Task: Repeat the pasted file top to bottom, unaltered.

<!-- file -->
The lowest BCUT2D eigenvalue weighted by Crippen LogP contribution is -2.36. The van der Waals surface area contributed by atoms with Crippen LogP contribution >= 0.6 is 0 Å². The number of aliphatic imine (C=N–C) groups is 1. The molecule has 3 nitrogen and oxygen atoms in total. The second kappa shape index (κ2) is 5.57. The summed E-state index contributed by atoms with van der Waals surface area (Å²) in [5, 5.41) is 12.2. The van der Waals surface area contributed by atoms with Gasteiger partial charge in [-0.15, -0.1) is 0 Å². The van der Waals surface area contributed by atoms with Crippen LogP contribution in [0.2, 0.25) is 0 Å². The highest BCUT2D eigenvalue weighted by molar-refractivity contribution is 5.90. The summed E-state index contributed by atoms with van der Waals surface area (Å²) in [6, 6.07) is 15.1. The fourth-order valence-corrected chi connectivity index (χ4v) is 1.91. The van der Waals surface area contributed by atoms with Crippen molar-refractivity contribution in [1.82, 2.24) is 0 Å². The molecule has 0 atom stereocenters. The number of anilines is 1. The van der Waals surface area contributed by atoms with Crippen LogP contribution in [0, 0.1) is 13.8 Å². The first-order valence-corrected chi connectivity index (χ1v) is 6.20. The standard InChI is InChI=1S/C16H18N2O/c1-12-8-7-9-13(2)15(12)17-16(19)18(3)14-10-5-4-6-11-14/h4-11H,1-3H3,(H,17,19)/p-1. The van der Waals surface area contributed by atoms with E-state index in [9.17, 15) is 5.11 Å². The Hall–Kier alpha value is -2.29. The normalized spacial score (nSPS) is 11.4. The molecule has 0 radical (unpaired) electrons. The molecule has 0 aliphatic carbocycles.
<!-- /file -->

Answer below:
The lowest BCUT2D eigenvalue weighted by Crippen LogP contribution is -2.36. The van der Waals surface area contributed by atoms with Crippen LogP contribution >= 0.6 is 0 Å². The number of aliphatic imine (C=N–C) groups is 1. The molecule has 3 nitrogen and oxygen atoms in total. The second kappa shape index (κ2) is 5.57. The summed E-state index contributed by atoms with van der Waals surface area (Å²) in [5, 5.41) is 12.2. The van der Waals surface area contributed by atoms with Gasteiger partial charge in [-0.15, -0.1) is 0 Å². The van der Waals surface area contributed by atoms with Crippen LogP contribution in [0.2, 0.25) is 0 Å². The highest BCUT2D eigenvalue weighted by molar-refractivity contribution is 5.90. The summed E-state index contributed by atoms with van der Waals surface area (Å²) in [6, 6.07) is 15.1. The fourth-order valence-corrected chi connectivity index (χ4v) is 1.91. The van der Waals surface area contributed by atoms with Crippen molar-refractivity contribution in [1.82, 2.24) is 0 Å². The molecule has 0 atom stereocenters. The number of anilines is 1. The van der Waals surface area contributed by atoms with Crippen LogP contribution in [0, 0.1) is 13.8 Å². The first-order valence-corrected chi connectivity index (χ1v) is 6.20. The standard InChI is InChI=1S/C16H18N2O/c1-12-8-7-9-13(2)15(12)17-16(19)18(3)14-10-5-4-6-11-14/h4-11H,1-3H3,(H,17,19)/p-1. The van der Waals surface area contributed by atoms with E-state index in [9.17, 15) is 5.11 Å². The Hall–Kier alpha value is -2.29. The normalized spacial score (nSPS) is 11.4. The molecule has 0 radical (unpaired) electrons. The molecule has 0 aliphatic carbocycles.